Want to work with us? If you would like us to personally work on your resume—and dramatically improve its response rate—then check out our professional and executive resume writing services at or contact us for more information if you have any questions.

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Photo Credit: Shutterstock

Jessica Holbrook Hernandez

Jessica Holbrook Hernandez, CEO of Great Resumes Fast is an expert resume writer, career and personal branding strategist, author, and presenter.


  1. Resume is simply a changing form and placement document of an individual. Therefore, it is the most important aspect of job search. The above trends are very useful for a candidate to know what’s going on in 2014.

  2. Hi, I really liked your article – goes along nicely with what I have been coaching my clients to do. One thing I will note is #3 using Facebook as a Timeline Resume. I did this for my wife about four years ago ( I agree this will never replace an actual resume. However, the social connectivity aspect of it cannot be ignored.

    One of the more cool advantages of it is the ability to “like” businesses you want to target as a potential employer. This probably would not work in every industry or company size. However, I coach clients to like potential employer pages with a professional Facebook page (business page) and then participate in some of the postings they make. I believe if done selectively and sincerely, that the curiosity factor alone will lead an employer to a job seeker.

    For example, All Smiles Dental sees that Tracie Perry, RDH likes this post or comments on that picture of an interesting smile makeover. “Who is this person? Why is she participating… Let’s check her out.” They click on her name and get taken to her professional page – it may be brief exposure but if a job opens up that same week or maybe a week after, she’s very likely to get an interview invite.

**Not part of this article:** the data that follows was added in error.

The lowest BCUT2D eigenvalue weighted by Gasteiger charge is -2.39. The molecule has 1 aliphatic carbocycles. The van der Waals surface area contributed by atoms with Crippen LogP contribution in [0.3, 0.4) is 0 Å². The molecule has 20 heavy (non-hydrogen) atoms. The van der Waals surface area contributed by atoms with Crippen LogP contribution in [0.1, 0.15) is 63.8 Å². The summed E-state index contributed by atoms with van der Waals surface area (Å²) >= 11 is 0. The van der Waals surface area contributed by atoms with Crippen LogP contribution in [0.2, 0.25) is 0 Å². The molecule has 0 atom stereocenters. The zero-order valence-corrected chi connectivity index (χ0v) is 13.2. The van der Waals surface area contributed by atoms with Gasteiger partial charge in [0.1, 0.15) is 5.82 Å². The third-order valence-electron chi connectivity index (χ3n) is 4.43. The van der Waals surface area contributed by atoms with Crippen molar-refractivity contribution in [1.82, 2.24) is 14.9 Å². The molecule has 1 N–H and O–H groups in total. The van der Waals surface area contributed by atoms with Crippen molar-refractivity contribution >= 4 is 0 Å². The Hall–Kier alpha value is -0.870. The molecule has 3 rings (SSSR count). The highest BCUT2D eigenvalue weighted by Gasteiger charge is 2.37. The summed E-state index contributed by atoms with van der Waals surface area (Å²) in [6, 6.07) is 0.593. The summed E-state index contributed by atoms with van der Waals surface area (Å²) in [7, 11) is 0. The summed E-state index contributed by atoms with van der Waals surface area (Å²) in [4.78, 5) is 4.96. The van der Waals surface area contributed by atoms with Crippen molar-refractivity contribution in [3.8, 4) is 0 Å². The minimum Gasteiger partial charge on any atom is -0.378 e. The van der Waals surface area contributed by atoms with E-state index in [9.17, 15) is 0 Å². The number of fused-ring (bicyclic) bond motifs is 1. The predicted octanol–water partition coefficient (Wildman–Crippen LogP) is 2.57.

So for that reason, I think Facebook is a great way to find a job (virtual networking I call it).

    • Sandy,

      I think it will be a long time before resumes and Cvs are completely obsoleted and replaced by LI and other professional social media sites. They will co-exist for quite a while until all the old school hiring managers from the baby boomer generation are retired, and the people they hired in their image are also out of hiring positions. So, in other words, a long time. However it is a fact that LI is playing a critical role in the hiring process by providing recreuiters and hiring managers with a powerful tool to find and evaluate candidates. The resume is less important than it used to be in the process, but NOT irelevant. I tell my clients that the most important feature of your resume is the hand of the person handing it to a hiring manager and recommending you…in other words networking and referral is by far the most important skill to master in today’s job market. LinkedIn is networking on steroids.

  3. Susan, the best way to do this is to google something like “how to customize your LinkedIn link”. I don’t remember exactly how to do it but a friend says it takes about a minute to do. Then you have a link with your name in it (customized) and looks better than the default link with looks like a series of random number and letters. Then insert that in your resume to direct people right to your profile. Good luck!

  4. From # 6: “make it easy for them to locate your profile; put your custom LinkedIn profile URL on your resume so the employer can link to it directly from your resume.” How do you do this?